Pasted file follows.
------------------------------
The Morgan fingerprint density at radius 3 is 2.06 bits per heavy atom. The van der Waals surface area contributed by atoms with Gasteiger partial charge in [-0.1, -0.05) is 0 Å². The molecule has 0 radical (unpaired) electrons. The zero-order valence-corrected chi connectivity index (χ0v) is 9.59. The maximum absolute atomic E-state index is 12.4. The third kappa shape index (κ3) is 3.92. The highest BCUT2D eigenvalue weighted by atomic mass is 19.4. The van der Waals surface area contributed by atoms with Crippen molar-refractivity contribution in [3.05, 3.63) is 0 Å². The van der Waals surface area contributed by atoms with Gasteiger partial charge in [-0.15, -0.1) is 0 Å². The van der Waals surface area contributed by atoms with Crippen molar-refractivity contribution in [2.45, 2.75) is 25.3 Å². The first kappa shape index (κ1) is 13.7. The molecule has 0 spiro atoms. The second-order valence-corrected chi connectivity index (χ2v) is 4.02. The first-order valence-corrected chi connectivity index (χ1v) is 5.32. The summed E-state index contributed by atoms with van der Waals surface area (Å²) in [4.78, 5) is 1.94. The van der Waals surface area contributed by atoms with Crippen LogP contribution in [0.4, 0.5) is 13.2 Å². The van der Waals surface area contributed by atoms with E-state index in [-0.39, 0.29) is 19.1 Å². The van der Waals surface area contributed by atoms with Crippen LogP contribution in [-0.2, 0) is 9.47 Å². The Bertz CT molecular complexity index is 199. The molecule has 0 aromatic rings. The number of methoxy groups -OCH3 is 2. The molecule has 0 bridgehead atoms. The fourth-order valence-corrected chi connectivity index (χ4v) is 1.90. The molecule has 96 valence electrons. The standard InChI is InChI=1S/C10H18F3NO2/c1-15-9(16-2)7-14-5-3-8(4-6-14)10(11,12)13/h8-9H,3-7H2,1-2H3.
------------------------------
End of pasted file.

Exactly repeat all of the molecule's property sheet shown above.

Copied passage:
The Morgan fingerprint density at radius 3 is 2.06 bits per heavy atom. The van der Waals surface area contributed by atoms with Gasteiger partial charge in [-0.1, -0.05) is 0 Å². The molecule has 0 radical (unpaired) electrons. The zero-order valence-corrected chi connectivity index (χ0v) is 9.59. The maximum absolute atomic E-state index is 12.4. The third kappa shape index (κ3) is 3.92. The highest BCUT2D eigenvalue weighted by atomic mass is 19.4. The van der Waals surface area contributed by atoms with Crippen molar-refractivity contribution in [3.05, 3.63) is 0 Å². The van der Waals surface area contributed by atoms with Gasteiger partial charge in [-0.15, -0.1) is 0 Å². The van der Waals surface area contributed by atoms with Crippen molar-refractivity contribution in [2.45, 2.75) is 25.3 Å². The first kappa shape index (κ1) is 13.7. The molecule has 0 spiro atoms. The second-order valence-corrected chi connectivity index (χ2v) is 4.02. The first-order valence-corrected chi connectivity index (χ1v) is 5.32. The summed E-state index contributed by atoms with van der Waals surface area (Å²) in [4.78, 5) is 1.94. The van der Waals surface area contributed by atoms with Crippen LogP contribution in [0.4, 0.5) is 13.2 Å². The van der Waals surface area contributed by atoms with E-state index in [-0.39, 0.29) is 19.1 Å². The van der Waals surface area contributed by atoms with Crippen LogP contribution in [-0.2, 0) is 9.47 Å². The Bertz CT molecular complexity index is 199. The molecule has 0 aromatic rings. The number of methoxy groups -OCH3 is 2. The molecule has 0 bridgehead atoms. The fourth-order valence-corrected chi connectivity index (χ4v) is 1.90. The molecule has 96 valence electrons. The standard InChI is InChI=1S/C10H18F3NO2/c1-15-9(16-2)7-14-5-3-8(4-6-14)10(11,12)13/h8-9H,3-7H2,1-2H3.